Table 2 and 3 are related to the second research objective and show the bivariate relationships between the variables that indicate positions of preference on Twitter and on television. The first noticeable point is the total quantity of programs observed in the two tables is different. This is due exclusively to the fact that the variables "position held by a program in daily broadcasts" and "position held by a program in its time slot" do not include the data of the programs that have been in the top 5 positions on Twitter. The reasons why the 150 data are not available are because the computer application we had access to did not record positions past the 16th position or because they were live sporting events broadcast on several pay channels at the same time (and, therefore, they were not quantifiable data due to the existence of several television channels). For these reasons there are 83 programs in Table 2 and 135 programs in Table 3. Moreover, we have included a column titled RP (Rest of Programs) in both tables, where all of the programs are included that are positioned higher than sixth place in the two Traditional Share variables. This was done to save space and because the representation of programs beyond this position is very small.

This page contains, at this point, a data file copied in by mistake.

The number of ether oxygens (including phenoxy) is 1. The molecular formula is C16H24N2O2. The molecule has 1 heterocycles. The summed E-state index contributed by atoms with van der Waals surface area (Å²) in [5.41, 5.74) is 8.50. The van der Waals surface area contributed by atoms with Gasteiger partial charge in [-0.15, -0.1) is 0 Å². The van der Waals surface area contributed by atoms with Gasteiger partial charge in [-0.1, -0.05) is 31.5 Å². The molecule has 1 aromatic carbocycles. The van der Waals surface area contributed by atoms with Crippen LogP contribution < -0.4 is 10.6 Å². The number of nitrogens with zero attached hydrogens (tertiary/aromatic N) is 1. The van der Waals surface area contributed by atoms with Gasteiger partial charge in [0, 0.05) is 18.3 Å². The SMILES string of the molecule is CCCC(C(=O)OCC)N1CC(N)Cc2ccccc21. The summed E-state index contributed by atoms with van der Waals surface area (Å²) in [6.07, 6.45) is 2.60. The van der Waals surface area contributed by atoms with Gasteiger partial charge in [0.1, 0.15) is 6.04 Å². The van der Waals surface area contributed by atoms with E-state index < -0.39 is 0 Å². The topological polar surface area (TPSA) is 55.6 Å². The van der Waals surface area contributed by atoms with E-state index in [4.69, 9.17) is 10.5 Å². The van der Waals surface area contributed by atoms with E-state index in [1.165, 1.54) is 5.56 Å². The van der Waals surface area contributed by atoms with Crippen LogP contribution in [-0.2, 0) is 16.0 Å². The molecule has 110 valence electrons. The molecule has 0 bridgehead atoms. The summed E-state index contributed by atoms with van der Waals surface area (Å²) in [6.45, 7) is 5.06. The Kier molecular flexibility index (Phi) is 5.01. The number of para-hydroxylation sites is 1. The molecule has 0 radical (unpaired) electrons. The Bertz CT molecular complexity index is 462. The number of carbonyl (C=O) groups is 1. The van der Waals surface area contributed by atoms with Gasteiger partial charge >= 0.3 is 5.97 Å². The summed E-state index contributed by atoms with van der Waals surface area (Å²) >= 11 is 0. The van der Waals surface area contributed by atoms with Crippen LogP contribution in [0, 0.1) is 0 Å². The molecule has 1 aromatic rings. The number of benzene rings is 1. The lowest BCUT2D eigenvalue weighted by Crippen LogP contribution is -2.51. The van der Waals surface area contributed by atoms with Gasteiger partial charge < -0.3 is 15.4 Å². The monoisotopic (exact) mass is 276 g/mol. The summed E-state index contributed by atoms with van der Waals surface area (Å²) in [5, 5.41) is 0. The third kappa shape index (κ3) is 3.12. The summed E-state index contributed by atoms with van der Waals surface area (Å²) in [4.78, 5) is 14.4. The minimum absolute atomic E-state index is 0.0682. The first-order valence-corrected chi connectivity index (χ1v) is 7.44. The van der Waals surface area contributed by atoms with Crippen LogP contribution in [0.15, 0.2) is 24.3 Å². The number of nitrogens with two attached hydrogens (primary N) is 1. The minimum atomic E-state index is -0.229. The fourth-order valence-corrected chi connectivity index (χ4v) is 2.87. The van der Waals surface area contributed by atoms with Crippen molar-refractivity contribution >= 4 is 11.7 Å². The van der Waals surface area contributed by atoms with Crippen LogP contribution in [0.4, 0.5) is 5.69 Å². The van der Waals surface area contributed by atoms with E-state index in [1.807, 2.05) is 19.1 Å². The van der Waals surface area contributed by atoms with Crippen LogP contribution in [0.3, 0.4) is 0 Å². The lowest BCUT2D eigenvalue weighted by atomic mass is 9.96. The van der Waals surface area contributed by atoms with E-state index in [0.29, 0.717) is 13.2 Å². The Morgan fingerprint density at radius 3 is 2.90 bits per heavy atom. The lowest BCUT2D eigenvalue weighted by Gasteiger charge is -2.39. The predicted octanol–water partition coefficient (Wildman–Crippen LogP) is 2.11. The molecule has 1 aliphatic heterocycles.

Regarding Table 2, and observing only the marginal percentages, we can observe, on one hand, that the percentage of tweeted television programs gradually decreases as we move away from the first position on Twitter. This being the case, on Twitter in 1st position 26.5% of the programs are tweeted while in 5th position the percentage drops to only 13.3%. On the other hand, we see that the percentage ofprograms that occupy the first position amongst the daily broadcasts (TSDB) practically doubles the percentages of the rest of positions; in addition, between the 2nd, 3rd, 4th, 5th, etc., positions are not major differences in percentages.
If we look closely at the frequencies observed in the intersection of a row and a column in a bivariate table we can see that only 7 of the 83 programs of the sample coincided in the first position as the most tweeted program and as the program with the best Traditional Share on television.